In 1967 several Berklee students and Boston-area musicians joined forces as the Colwell-Winfield Blues Band: Billy Colwell (guitar), Mike Winfield (bass), Chuck Purro (drums), Jack Schroer (alto, tenor, soprano saxophone), Moose Sorrento (vocals), and Colin Tilton (tenor saxophone, flute). James Montgomery played his first gig in Boston sitting in with them, and Colwell later returned the favor as the first guitarist in the James Montgomery Band.  Psychedelic Supermarket promoter George Papadopoulos became Colwell-Winfield’s manager and got the band signed with MGM Verve in 1968. Their lone studio offering, Cold Wind Blues, released that year, preceded a national tour that saw Bill Graham book the band to open for Led Zeppelin at the Fillmore and Winterland in April 1969.  The record remains an underrated psych-jazz-blues rock classic.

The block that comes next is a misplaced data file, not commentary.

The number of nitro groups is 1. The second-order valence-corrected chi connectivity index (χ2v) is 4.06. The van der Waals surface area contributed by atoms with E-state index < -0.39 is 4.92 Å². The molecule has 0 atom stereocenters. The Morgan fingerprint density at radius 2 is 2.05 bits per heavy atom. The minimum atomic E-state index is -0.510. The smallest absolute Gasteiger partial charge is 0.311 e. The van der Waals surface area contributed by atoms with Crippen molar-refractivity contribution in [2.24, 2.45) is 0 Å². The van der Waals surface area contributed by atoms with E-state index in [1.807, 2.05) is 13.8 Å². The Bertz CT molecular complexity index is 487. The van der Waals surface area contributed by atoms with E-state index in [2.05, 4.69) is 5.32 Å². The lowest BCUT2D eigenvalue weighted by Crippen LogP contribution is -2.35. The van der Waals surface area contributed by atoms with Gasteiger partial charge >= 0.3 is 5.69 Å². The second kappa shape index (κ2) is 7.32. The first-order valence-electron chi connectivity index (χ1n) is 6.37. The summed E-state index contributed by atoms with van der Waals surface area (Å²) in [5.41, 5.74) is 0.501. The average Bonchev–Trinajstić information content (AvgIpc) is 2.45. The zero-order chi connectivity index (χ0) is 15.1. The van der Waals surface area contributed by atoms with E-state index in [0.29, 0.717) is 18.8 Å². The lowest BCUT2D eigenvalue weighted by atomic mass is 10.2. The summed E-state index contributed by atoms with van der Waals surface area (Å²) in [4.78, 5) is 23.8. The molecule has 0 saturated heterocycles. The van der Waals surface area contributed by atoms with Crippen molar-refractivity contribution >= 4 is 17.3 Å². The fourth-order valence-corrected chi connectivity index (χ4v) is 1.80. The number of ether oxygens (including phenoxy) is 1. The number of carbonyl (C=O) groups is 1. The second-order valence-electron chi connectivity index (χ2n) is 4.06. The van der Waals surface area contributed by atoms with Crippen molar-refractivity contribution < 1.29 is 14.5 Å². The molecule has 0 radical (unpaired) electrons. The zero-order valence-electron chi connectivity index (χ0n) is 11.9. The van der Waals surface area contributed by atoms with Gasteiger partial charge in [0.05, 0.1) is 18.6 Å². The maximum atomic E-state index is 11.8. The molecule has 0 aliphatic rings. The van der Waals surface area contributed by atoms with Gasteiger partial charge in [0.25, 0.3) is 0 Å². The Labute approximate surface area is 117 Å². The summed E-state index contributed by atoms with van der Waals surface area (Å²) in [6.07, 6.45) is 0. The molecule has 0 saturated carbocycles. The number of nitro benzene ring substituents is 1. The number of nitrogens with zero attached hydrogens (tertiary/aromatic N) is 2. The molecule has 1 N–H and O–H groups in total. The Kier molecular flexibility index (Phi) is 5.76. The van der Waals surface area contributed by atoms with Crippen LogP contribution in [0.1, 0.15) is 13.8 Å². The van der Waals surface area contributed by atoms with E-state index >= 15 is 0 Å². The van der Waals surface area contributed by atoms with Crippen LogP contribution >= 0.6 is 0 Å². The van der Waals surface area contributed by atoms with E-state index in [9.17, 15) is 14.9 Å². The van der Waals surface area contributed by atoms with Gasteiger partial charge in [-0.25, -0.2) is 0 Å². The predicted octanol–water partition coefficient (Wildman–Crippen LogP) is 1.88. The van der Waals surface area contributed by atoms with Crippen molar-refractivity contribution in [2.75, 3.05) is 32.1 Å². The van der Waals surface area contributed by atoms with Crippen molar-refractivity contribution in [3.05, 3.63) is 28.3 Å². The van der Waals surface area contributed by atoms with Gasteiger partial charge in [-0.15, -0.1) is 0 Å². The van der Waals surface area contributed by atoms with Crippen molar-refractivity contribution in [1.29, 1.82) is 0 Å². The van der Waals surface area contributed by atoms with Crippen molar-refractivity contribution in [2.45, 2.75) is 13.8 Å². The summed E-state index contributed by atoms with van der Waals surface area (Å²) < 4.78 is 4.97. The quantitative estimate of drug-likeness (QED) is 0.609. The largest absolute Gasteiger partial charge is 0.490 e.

After the tour and now based in Woodstock, NY, they went in the studio again, but vocalist Sorrento departed before they got much on tape.  Then Van Morrison asked Purro, Schroer and Tilton to play in his band, which they did in the early 1970s. Schroer appears on seven of Van’s LPs from that period, including Moondance and Tupelo Honey, and has also recorded with Paul Simon and the New Riders of the Purple Sage.  Colwell, Winfield and Purro reunited for 1971’s Live Bust, recorded at the Phoenix Coffee House in Boston (you can hear the police shutting down the show at the end of the record) and the band’s only other official release (both of their albums have since been reissued by Italian record company Akarma).  The last forty years have seen them in and out of music. Tilton plays with Eight To The Bar, Sorrento became a vocal teacher at Berklee, Purro joined the James Montgomery Band and played drums on his first three albums.  He has also played with Susan Tedeschi, and with Paul Rishell and Annie Raines. Since 1981 he has owned and operated the Yankee Book & Art Gallery in Plymouth, MA.  Mike Winfield contined to live for many years in Woodstock, NY, working as a musician and carpenter, before he eventually moved to Seattle as a drug and alcohol counselor.  Billy Colwell returned to Boston where he led bands under his name and has since died, as has Jack Schroer.